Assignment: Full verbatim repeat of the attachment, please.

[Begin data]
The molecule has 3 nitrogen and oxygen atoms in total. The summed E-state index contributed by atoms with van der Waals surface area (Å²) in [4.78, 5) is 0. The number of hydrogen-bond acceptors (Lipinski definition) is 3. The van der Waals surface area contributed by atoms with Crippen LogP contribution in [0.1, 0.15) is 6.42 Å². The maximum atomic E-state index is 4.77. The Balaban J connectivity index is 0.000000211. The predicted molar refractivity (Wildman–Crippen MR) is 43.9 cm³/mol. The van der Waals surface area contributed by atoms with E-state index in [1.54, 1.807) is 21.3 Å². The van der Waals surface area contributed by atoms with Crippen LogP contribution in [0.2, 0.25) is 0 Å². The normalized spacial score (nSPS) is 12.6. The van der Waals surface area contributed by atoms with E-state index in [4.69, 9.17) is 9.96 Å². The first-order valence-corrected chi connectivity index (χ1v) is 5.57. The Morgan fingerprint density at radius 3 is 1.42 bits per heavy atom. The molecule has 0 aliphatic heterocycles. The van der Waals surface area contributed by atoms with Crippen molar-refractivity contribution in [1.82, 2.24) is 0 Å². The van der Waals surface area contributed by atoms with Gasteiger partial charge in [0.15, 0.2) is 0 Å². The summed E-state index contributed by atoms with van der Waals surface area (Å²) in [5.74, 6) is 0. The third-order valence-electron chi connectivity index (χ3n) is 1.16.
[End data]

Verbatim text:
The molecule has 3 nitrogen and oxygen atoms in total. The summed E-state index contributed by atoms with van der Waals surface area (Å²) in [4.78, 5) is 0. The number of hydrogen-bond acceptors (Lipinski definition) is 3. The van der Waals surface area contributed by atoms with Crippen LogP contribution in [0.1, 0.15) is 6.42 Å². The maximum atomic E-state index is 4.77. The Balaban J connectivity index is 0.000000211. The predicted molar refractivity (Wildman–Crippen MR) is 43.9 cm³/mol. The van der Waals surface area contributed by atoms with E-state index in [1.54, 1.807) is 21.3 Å². The van der Waals surface area contributed by atoms with Crippen LogP contribution in [0.2, 0.25) is 0 Å². The normalized spacial score (nSPS) is 12.6. The van der Waals surface area contributed by atoms with E-state index in [4.69, 9.17) is 9.96 Å². The first-order valence-corrected chi connectivity index (χ1v) is 5.57. The Morgan fingerprint density at radius 3 is 1.42 bits per heavy atom. The molecule has 0 aliphatic heterocycles. The van der Waals surface area contributed by atoms with Crippen molar-refractivity contribution in [1.82, 2.24) is 0 Å². The van der Waals surface area contributed by atoms with Gasteiger partial charge in [0.15, 0.2) is 0 Å². The summed E-state index contributed by atoms with van der Waals surface area (Å²) in [5.74, 6) is 0. The third-order valence-electron chi connectivity index (χ3n) is 1.16.